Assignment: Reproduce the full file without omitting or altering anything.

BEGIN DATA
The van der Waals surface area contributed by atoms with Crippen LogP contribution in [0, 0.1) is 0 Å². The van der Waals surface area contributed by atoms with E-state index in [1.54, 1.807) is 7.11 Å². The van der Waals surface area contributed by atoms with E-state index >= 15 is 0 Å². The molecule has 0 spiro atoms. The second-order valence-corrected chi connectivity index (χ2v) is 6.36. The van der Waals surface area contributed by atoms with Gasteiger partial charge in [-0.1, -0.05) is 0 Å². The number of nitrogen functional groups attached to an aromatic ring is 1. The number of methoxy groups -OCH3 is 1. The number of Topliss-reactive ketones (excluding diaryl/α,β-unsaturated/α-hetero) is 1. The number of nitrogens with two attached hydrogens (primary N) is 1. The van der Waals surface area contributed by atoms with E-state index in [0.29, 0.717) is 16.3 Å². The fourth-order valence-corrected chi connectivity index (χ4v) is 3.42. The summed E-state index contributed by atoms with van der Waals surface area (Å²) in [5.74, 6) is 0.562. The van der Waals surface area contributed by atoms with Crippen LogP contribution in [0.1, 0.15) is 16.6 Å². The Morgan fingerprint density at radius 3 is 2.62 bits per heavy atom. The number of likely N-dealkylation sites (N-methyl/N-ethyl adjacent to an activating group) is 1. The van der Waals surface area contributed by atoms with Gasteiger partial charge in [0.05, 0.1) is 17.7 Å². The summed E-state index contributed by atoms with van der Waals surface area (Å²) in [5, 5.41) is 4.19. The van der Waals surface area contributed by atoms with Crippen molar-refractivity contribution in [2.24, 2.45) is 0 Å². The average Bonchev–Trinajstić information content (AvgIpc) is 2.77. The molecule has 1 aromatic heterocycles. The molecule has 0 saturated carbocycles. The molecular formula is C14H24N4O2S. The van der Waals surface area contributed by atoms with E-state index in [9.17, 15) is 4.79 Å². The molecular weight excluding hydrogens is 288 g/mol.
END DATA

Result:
The van der Waals surface area contributed by atoms with Crippen LogP contribution in [0, 0.1) is 0 Å². The van der Waals surface area contributed by atoms with E-state index in [1.54, 1.807) is 7.11 Å². The van der Waals surface area contributed by atoms with E-state index >= 15 is 0 Å². The molecule has 0 spiro atoms. The second-order valence-corrected chi connectivity index (χ2v) is 6.36. The van der Waals surface area contributed by atoms with Gasteiger partial charge in [-0.1, -0.05) is 0 Å². The number of nitrogen functional groups attached to an aromatic ring is 1. The number of methoxy groups -OCH3 is 1. The number of Topliss-reactive ketones (excluding diaryl/α,β-unsaturated/α-hetero) is 1. The number of nitrogens with two attached hydrogens (primary N) is 1. The van der Waals surface area contributed by atoms with E-state index in [0.29, 0.717) is 16.3 Å². The fourth-order valence-corrected chi connectivity index (χ4v) is 3.42. The summed E-state index contributed by atoms with van der Waals surface area (Å²) in [5.74, 6) is 0.562. The van der Waals surface area contributed by atoms with Crippen LogP contribution in [0.1, 0.15) is 16.6 Å². The Morgan fingerprint density at radius 3 is 2.62 bits per heavy atom. The number of likely N-dealkylation sites (N-methyl/N-ethyl adjacent to an activating group) is 1. The van der Waals surface area contributed by atoms with Gasteiger partial charge in [0.05, 0.1) is 17.7 Å². The summed E-state index contributed by atoms with van der Waals surface area (Å²) in [5, 5.41) is 4.19. The van der Waals surface area contributed by atoms with Crippen molar-refractivity contribution in [2.24, 2.45) is 0 Å². The average Bonchev–Trinajstić information content (AvgIpc) is 2.77. The molecule has 1 aromatic heterocycles. The molecule has 0 saturated carbocycles. The molecular formula is C14H24N4O2S. The van der Waals surface area contributed by atoms with E-state index in [9.17, 15) is 4.79 Å². The molecular weight excluding hydrogens is 288 g/mol.